Lastly, DO get yourself a rain cover for your pack. Make certain it’s seam-sealed (many are not) and it fits your loaded pack. Don’t go with a plastic bag or poncho cover. Spend the $50.00 and get a proper cover. Outdoor Research makes a great cover, and even the REI covers are good (they didn’t use to seam seal them).

To sum up, don’t skimp on rain gear. A poncho isn’t, IMO, a good option – it’s a bad option. Decent lightweight waterproof shells (don’t go with “water resistant”) will run you around $100.00 for a jacket, and a little less for pants – though you can definitely find them available for WAY more than that, too. Get a proper rain cover for your pack, and some waterproof boots, and enjoy your backpacking.



Tags: , , ,

5 Responses to “Rain Gear, and keeping dry”

  1. Wes Mickanin


    Glad to see you had a good year! Your take on rain gear is great – my experience during our very (5/8) trip a couple of years ago bears out your experience with Marmot Precip lightweight jackets. We also were very happy with some inexpensive Campmor neoprene socks (used with thin polypro liners) that kept our feet warm and abrasion-free even though our boots were soaked for most of the 8 days we were out – got so the group didn’t even take off their boots for fording streams near the end… What you wear under your raingear can be as important as the gear itself for comfort – esp. on a day of tough climbing through the wet brush! You might want to mention that too, as I know a good wicking layer can make a huge difference when you are damp inside and out with little chance of drying out.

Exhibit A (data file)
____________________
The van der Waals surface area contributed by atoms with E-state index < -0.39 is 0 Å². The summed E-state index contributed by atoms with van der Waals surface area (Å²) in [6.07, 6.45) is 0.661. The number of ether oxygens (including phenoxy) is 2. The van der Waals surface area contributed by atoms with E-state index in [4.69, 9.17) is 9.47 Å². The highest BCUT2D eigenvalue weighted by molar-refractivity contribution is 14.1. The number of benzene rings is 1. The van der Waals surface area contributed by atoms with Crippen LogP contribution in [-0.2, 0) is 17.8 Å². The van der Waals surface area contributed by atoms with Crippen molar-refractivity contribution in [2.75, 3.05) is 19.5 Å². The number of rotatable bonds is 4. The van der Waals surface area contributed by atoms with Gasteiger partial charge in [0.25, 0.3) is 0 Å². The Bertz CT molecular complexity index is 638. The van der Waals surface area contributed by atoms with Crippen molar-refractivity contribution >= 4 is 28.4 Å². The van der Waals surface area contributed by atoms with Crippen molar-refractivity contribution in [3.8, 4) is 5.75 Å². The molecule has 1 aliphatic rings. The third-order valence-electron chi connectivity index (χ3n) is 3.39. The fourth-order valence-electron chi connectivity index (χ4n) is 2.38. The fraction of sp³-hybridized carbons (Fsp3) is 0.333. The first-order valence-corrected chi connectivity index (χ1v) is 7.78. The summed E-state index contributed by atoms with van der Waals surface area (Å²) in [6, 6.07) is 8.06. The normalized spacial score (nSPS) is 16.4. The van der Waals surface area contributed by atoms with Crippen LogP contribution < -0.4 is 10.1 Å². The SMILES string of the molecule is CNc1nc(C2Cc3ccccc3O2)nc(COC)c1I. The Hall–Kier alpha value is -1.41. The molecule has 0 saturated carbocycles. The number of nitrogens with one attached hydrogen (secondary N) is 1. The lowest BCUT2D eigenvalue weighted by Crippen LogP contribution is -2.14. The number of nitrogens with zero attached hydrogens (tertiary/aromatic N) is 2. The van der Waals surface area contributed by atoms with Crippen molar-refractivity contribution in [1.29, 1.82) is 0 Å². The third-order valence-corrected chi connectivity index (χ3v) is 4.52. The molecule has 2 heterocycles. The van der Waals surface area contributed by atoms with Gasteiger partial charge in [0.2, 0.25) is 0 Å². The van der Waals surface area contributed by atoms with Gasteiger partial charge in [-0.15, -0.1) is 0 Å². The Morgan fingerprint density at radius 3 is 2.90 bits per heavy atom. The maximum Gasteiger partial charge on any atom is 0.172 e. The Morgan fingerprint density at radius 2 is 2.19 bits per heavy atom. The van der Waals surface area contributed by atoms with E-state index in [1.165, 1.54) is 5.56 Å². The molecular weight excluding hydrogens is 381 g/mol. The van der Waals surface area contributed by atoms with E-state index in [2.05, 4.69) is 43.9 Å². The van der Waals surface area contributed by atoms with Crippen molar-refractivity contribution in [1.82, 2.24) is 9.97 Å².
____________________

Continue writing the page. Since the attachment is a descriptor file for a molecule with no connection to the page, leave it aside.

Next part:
Hope you have a good 2008 – I see you have added lots of great pix – hopefully from lots of great weather.

    Wes Mickanin

  2. Hey Wes,

    Great to hear from you. By the way, if you can send me your email, that’d be great. I tried to email you folks a picture I found of you guys and it bounced back to me.

    And you’re totally right, a good wicking layer under the rain gear can do wonders for keeping dry and warm.

    I’ve never used the neoprene socks for any serious hiking, but I’ll give them a try if you say so.

    I hope you guys had a great 2007, and got some good trips in, as I’m sure you did. Any new gear you’ve made?

    Thanks again.



  3. Raingear is ok for those beginners not ready for the next evolution of backpacking greatness. Once one learns to use one’s own mind and inner greatness to control mother nature, the high tech and often overpriced rain doodads can be left behind. This skill is not easy to learn, nor can all master the precise thought patterns necessary for success. Those of us who are able benefit from staying dry, and freeing up extra pack space for candy!

Leave a Reply

XHTML: You can use these tags: <a href="" title=""> <abbr title=""> <acronym title=""> <b> <blockquote cite=""> <cite> <code> <del datetime=""> <em> <i> <q cite=""> <s> <strike> <strong>

Expeditions Alaska
Visit the wild